Queen's University

Engineering students capture second in national safe design contest

(Left to right) Anthony Pasteris, Jeremy Langburt, James McLellan, Jesse Williams-Kovacs, David Mody, Wilson McKinnon, Kevin Smiley, Nina Mankovitz and Vic Pakalnis.

A team of chemical engineering undergrads recently won silver in a Canada-wide safe design competition.

Jeremy Langburt, Wilson McKinnon, Kevin Smiley and Jesse Williams-Kovacs received $1,500 for their detailed analysis of process hazards and risk mitigation measures associated with the design of a bio diesel production facility.

“Winning the second-place award and $1,500, although secondary to the learning experience, was a rewarding finale to the hard work that was completed,” Mr. William-Kovacs said.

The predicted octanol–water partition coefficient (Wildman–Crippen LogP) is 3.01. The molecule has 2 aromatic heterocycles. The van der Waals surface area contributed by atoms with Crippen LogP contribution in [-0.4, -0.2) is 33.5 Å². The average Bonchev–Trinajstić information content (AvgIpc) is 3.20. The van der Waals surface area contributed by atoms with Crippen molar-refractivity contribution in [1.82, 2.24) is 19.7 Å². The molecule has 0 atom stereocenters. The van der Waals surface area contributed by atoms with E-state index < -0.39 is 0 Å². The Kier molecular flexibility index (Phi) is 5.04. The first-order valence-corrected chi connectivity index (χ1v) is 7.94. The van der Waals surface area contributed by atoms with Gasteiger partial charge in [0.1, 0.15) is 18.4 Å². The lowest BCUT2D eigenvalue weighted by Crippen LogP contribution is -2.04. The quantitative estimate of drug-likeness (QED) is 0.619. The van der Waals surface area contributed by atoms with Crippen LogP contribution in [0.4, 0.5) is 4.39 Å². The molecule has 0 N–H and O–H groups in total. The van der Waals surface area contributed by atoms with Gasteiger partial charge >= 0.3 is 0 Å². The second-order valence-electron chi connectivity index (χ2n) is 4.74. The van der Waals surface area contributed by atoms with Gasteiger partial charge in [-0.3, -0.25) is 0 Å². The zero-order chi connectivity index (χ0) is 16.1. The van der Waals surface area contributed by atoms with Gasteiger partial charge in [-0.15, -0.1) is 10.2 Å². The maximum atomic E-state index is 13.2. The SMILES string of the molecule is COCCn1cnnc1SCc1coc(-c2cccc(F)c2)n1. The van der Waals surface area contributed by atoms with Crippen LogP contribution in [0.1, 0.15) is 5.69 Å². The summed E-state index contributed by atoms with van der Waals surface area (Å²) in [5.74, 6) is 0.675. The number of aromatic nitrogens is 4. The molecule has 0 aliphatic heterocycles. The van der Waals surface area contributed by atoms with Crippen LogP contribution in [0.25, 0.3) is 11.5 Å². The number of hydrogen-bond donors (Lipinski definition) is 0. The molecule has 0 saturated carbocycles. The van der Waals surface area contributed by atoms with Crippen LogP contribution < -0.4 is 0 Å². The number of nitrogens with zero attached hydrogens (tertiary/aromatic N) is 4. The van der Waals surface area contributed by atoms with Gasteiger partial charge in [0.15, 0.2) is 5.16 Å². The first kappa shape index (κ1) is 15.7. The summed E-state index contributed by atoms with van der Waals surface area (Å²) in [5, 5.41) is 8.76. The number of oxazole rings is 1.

The award was created in 2006 by Minerva Canada to encourage students and engineering faculty members to raise awareness and integrate safety into design.

“Our Process Hazard Analysis considered all possible hazards that could occur, from mechanical failure to human error,” says Mr. William-Kovacs. “We provided not only standard control solutions but also inherently safer design concepts which attempt to eliminate hazards instead of implementing techniques to control them. These additional considerations are often not emphasized enough, not only in academia but also in industry practice, which likely set our design above others.”

For more information visit www.safetymanagementeducation.com.

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Last updated at 2:05 pm EDT, Tue August 26, 2014
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